First of all, the sculptures of Zheng Lu both in form and content are a process of writing transfer. Turning text into characters, changing characters into positive and negative spaces, then plastering them onto forms, thus becoming a process of transferred writing.  When characters transform into light and shadow,  which is quite similar with the copying and imitation that is particular to Chinese art. Different from Western art, copying and imitation have their special significance; no matter if it is ancient calligraphy or the "Four Kings" led by Dong Qichang from the Ming and Qing Dynasties, what they emphasized was obtaining their own understanding through the repetitive copying of the classics. These are similar to the concept of play in the Western music, which comes about through experiencing different expressions, searching for a position of one's own in the world and in the narrative of the world. In this process, the artist follows the transformation of the forms and shapes to edit; thus, the shapes and the breaks in the texts change according to the shapes of the objects. The progression of transferred writing is a re-positioning of the artist toward himself, text and object. The copying and imitation in traditional Chinese art are based on "Ge wu zhi zhi" of Cheng-Zhu Confucianism, which means obtaining knowledge and wisdom through research. If one were to say that the inclination of conceptualization in contemporary art leads to the rationalization of art, then Zheng Lu's particularity or significance under the current artistic reality lies in the essence of his practice, not in the methodology of the traditional imagery, but rather, it is due to this era of overloaded imagerial narratives. He insists on the method of transferred writing that is fundamentally about discussing non-intellectual knowledge and wisdom, as well as the relationship between this kind of knowledge, wisdom and himself. In other words, his methodology also contains the possibility of a Chinese traditional way of narration and gives the artist the possibility of settling down.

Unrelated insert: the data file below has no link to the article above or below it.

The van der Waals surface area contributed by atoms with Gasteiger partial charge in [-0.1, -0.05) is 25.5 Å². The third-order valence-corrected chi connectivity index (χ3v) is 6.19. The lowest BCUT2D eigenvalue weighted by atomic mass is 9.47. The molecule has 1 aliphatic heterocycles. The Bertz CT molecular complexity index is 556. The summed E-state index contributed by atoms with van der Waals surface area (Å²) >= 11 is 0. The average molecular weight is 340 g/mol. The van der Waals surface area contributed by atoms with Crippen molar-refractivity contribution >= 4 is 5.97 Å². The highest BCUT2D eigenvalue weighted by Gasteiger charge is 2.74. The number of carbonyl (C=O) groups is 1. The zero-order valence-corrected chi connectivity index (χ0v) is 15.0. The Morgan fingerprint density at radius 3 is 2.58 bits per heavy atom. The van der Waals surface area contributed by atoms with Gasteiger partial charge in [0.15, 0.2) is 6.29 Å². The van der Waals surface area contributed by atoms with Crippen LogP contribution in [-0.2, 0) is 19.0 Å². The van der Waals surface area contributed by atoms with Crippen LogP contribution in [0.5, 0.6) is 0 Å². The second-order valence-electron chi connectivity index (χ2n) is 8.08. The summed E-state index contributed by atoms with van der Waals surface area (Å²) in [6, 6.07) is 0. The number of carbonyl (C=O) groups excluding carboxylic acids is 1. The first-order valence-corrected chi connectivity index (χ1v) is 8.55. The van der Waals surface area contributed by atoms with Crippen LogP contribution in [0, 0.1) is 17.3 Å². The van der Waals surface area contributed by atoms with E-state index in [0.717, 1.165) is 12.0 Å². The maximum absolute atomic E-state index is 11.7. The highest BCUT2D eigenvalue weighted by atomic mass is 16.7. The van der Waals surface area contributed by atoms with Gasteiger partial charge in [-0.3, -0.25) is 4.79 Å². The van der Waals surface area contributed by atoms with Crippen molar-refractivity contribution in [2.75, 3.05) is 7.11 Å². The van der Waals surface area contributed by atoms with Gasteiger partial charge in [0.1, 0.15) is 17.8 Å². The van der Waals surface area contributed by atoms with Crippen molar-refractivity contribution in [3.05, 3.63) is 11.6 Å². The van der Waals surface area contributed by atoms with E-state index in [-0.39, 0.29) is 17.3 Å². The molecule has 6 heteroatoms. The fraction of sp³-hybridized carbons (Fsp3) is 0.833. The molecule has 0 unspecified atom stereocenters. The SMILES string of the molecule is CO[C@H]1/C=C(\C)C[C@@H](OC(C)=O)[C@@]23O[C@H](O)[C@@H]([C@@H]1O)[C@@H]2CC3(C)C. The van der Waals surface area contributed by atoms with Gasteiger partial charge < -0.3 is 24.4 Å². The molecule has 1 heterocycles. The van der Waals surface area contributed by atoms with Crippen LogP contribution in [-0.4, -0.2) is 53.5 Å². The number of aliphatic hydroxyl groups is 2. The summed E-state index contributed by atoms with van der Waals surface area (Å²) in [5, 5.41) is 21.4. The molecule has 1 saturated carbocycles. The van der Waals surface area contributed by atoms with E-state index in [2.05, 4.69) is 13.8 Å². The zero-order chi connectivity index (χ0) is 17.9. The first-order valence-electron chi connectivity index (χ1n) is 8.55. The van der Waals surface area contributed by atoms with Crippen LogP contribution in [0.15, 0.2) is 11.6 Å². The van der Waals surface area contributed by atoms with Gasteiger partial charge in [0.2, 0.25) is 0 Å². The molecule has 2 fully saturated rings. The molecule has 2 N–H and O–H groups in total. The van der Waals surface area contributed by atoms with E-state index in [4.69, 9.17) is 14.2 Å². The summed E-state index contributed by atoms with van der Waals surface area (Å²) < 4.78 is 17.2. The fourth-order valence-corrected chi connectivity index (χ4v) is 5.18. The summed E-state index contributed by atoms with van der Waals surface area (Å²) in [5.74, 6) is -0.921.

The texts and images chosen by Zheng Lu are often intentionally kept within a certain correspondence; characters and the hollow space where the characters are cut out, images and the lights and shadows of the images are also kept within a certain correspondence. When in a physical space, the objects, reflections, physical characters and the hollow spaces of the works, as well as the works and the reflections in the air, these three pairs, totaling six elements, form an extremely playful and interesting visual and meaningful space. What is the most attractive to me is the relationship presented between the image and characters from the artist. From the artistic and social angles, the past is a history led by words, and since the era of Modernism, with the development of photography, images started to take the absolute lead. Nowadays, contemporary culture is not a print culture anymore; rather, it is a visual culture. The non-stop reading of texts only seems to belong to a few intellectuals. Daniel Bell once said the reading of texts can let us adjust the speed of acceptance, give us time to think, but images make us accept passively, only experience, leaving us no time to think and differentiate. In Zheng Lu's works, the characters appear in textual form and the meanings surface after the regrouping, providing us with an opportunity and space of imagination. However, the forms of the artworks and the forms of the characters themselves that are indicated by these characters constantly force us to return to the visual from the imagination. This is exactly where the contemporary property of Zheng Lu's works lies. Because the experience presented by his works, and exactly the "image and text feud" that troubles every intellectual today: on one hand, we are in the middle of an image explosion, we are dragged forward by images; one the other hand, we attempt to obtain certain analyses to be able to breathe in the irresistible movement forward.